Insurers’ Big Data Plans Could Fail if They Don’t Get Basics Right: Mair of Atticus DQPro
Executive summary: Many major insurers still rely on manual or semi-automated data quality checks, which are time consuming, costly and have a high margin for error. As a result, before they pursue advanced data projects such as artificial intelligence or machine learning, they need to have confidence in their data basics, writes Nick Mair, CEO and co-founder of Atticus DQPro, a London-based data monitoring and compliance platform for global re/insurers.
Artificial Intelligence? Machine Learning? Thinking big is great, but before insurers begin to pursue such advanced big data projects, they must not lose sight of the fundamentals. They must first improve their data entry. After all, big data tech requires a firm base of fundamental data quality in order to function correctly; it’s the old adage: “garbage in = garbage out.”
The current debate in insurtech is around how data generated from emergent technologies, such as Artificial Intelligence (AI) and the Internet of Things (IoT), can be harnessed alongside existing carrier data to produce new insights on risk, pricing and customer engagement.
Insurance is transitioning from being a data-generating market to a data-powered market. Clearly, data is no longer a by-product of selling or administering insurance, it is now the key driver of business development and operation. And it will only continue to play a greater role in the future once data hungry technology such as AI and machine learning become more mainstream analytical and operational tools for the global re/insurance industry.
But are we getting ahead of ourselves? It’s one thing firing out buzzwords like AI or predictive analytics or debating the different applications and ramifications of new technology, but it’s quite another to implement them in practice.
It would surely be fruitless to apply an advanced machine learning algorithm to analyze data sets and look for trends and opportunities if you are not confident in the quality of the data fundamentals that it will be learning from. Just one data point entered incorrectly at the start of a process can skew the results, and ultimately cast doubt on an entire model or program.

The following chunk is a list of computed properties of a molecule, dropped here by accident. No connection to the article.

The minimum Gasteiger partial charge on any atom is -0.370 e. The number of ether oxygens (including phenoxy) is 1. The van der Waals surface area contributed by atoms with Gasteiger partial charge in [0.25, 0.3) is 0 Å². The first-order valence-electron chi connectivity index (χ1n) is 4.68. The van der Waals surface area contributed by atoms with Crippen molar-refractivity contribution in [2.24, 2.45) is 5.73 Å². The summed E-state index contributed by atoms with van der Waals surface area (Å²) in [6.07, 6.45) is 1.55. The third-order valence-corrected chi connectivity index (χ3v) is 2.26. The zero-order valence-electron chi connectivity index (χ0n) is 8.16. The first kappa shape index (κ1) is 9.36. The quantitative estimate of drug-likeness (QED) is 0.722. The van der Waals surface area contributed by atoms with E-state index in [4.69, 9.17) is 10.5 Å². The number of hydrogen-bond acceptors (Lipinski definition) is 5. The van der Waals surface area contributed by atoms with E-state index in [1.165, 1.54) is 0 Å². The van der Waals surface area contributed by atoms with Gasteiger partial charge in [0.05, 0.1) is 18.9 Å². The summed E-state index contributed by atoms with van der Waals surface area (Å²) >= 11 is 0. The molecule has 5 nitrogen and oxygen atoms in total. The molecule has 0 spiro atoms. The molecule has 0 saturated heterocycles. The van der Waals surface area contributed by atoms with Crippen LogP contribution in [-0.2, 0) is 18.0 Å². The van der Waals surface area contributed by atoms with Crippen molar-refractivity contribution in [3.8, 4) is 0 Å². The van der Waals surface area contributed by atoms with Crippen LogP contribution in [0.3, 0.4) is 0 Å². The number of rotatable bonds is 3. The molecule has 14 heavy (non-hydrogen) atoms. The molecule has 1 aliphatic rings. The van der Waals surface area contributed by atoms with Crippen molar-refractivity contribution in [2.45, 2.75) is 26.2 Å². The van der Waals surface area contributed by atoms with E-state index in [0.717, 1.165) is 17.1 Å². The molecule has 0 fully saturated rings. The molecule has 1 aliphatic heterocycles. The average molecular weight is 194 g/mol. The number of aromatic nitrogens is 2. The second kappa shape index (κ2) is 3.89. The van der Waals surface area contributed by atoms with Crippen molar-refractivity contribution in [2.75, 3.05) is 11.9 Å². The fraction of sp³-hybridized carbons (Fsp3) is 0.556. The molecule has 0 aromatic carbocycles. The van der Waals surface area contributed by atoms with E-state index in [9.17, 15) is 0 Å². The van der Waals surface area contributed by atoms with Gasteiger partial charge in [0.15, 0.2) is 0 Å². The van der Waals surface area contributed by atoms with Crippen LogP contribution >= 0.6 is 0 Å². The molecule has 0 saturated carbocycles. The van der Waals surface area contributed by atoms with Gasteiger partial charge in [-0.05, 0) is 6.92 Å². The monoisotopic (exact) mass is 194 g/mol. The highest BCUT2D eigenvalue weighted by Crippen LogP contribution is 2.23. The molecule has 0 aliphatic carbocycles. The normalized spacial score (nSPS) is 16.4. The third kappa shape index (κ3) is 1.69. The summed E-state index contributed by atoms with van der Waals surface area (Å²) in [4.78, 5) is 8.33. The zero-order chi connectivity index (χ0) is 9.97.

High quality data fundamentals are the backbone of every modernization and technology initiative, both within individual companies and for the market as a whole. But at present, many leading specialty carriers still struggle to have a clear view of what data is being stored and actually used across their operation.
In fact, and rather embarrassingly, far too many major carriers still rely on manual or semi-automated data quality checks, which are not only time consuming and costly, but also leave an unacceptably high margin for error.
This ad-hoc approach to data is not likely to aid insurers build efficient processes, which they must do, or face disruption from companies that are able to adopt the best insurtech developments to improve the customer experience – when they buy coverage and when they submit a claim. After all, insureds have high expectations of digital services, from banks and e-commerce companies, which offer personalized online solutions. Therefore, it is not enough that insurers maintain the status quo.
Ultimately, those companies and individuals tasked with overseeing the implementation of any AI or similar project will be responsible for the output of the technology. As such, we can expect issues around the quality of the data to come under more regulatory scrutiny, particularly if decisions that directly impact clients – such as whether to challenge a claim – are being made by AI rather than humans.
Data quality is key to compliance present and future – and again, a data-powered approach, rather than simply a data-generating approach, is the key to evidencing a quality data set with the correct controls in place. Becoming compliant and maintaining compliance in a shifting regulatory landscape need not be a complex process for insurers, even for those operating across multiple territories, such as carriers with U.S. operations underwriting in different U.S. states.
Clearly, global carriers must move away from manual, ad-hoc processes and establish automatic data checks to monitor and evidence their compliance. For example, to verify all incoming policy coding and check that business is not being written in territories which are subject to sanctions, or to provide a Solvency II audit trail, or evidence of compliance with other regulations such as Lloyd’s standards in the specialty London Market.
Poor quality data not only affects an individual insurance company, it also can cause contagion further downstream for any partner companies when databases are shared or integrated. Applying the same data integrity checks across multiple platforms helps to identify issues upstream before they cause errors or incur cost in secondary systems.
The global insurance market is generating data at an exponential rate, but there is still a very high proportion of duplication and unnecessary manual data entry, resulting in an unacceptable margin for error. The daily back office cost caused by disorganized, remedial workflows is significant.
Surely it is time we question the value of continuing to use manual, people-intensive methods and spreadsheets to check for data errors often created by other people and spreadsheets. It is time the industry recognized the need to act and invest now to ensure these essential issues are put right, before ushering in the big data technology era – at mind boggling cost – and relying on its outputs.
It is completely in the control of carriers to ensure they get these fundamentals right, with minimal cost and disruption, and move into an insurtech future with data confidence.